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Old and out-of-date public health laws revamp

Old and out-of-date public health laws to be revamped

FUNDAMENTAL changes to "out-of-touch", and nearly 50-year-old Public Health legislation are needed and the Ministry of Health wants New Zealanders to help shape future law.

The Public Health Legislation: Promoting Public Health, Preventing Ill Health, and Managing Communicable Diseases discussion paper, released by the Ministry today, asks the public and health sector to have their say in developing the new Public Health Bill planned for 2003.

"The current Health Act is out-of-date and certainly doesn't reflect public health issues of the 21st Century, or contemporary human rights and values," says Ministry spokesperson Dr Colin Tukuitonga.

The Public Health Bill will replace the Health Act 1956 and associated legislation. Its key focus will be enabling effective management of all significant risks to public health.

Dealing with public health issues is complicated which is why it's vital people have their say on the Bill, says Dr Tukuitonga, Director of Public Health.

"These are issues that affect all New Zealanders' health. We need to ask 'How do we balance keeping our communities healthy while protecting privacy and people's rights?'," he says.

"The current laws were drafted before we had immunisation for many diseases and now need review. The proposals in this discussion document address health issues of major importance today, and include issues relating to non-communicable diseases such as cardiovascular disease and cancer, as well as communicable diseases."

Issues which public views are being sought on, include:

- how we create a healthier society and ensure people have healthy choices, ie, regulation-making powers which could relate to access to products and control of advertising - authorising general provisions for screening, registers and immunisation programmes - maintaining authorities' powers when dealing with people whose conditions pose serious risk to others, while providing greater safeguards to protect rights of people with such conditions - exploring options relating to contact tracing which is important in establishing the cause and prevention of food-borne illness or sexually transmissable infections - exploring the Bill's scope in relation to border health protection (quarantine)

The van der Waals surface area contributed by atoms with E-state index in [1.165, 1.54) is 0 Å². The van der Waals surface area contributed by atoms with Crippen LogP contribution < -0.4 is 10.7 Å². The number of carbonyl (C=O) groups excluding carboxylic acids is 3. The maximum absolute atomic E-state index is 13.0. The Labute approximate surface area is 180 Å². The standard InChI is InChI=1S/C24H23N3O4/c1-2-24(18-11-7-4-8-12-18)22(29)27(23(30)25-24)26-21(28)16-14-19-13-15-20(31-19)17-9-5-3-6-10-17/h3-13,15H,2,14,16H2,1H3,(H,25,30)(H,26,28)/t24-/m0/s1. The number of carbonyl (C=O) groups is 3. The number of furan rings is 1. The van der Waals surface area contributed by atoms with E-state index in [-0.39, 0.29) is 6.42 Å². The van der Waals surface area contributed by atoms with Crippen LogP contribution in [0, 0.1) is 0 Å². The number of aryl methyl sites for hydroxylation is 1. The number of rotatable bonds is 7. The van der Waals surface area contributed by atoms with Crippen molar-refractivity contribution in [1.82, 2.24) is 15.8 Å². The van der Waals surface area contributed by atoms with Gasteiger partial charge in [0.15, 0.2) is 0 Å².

"We also need to future-proof whatever action we choose today for public health, so that it allows for needs and health concerns in years to come," says Dr Tukuitonga.

Any group or individual interested in making submissions on Public Health Legislation: Promoting Public Health, Preventing Ill Health and Managing Communicable Disease, can fill-in submission forms in the discussion document or via the Ministry of Health website www.moh.govt.nz

Submissions will close on 28 March 2003. The new Public Health Bill will be drafted after all submissions are analysed and considered, and it's expected the Bill will be introduced late next year.

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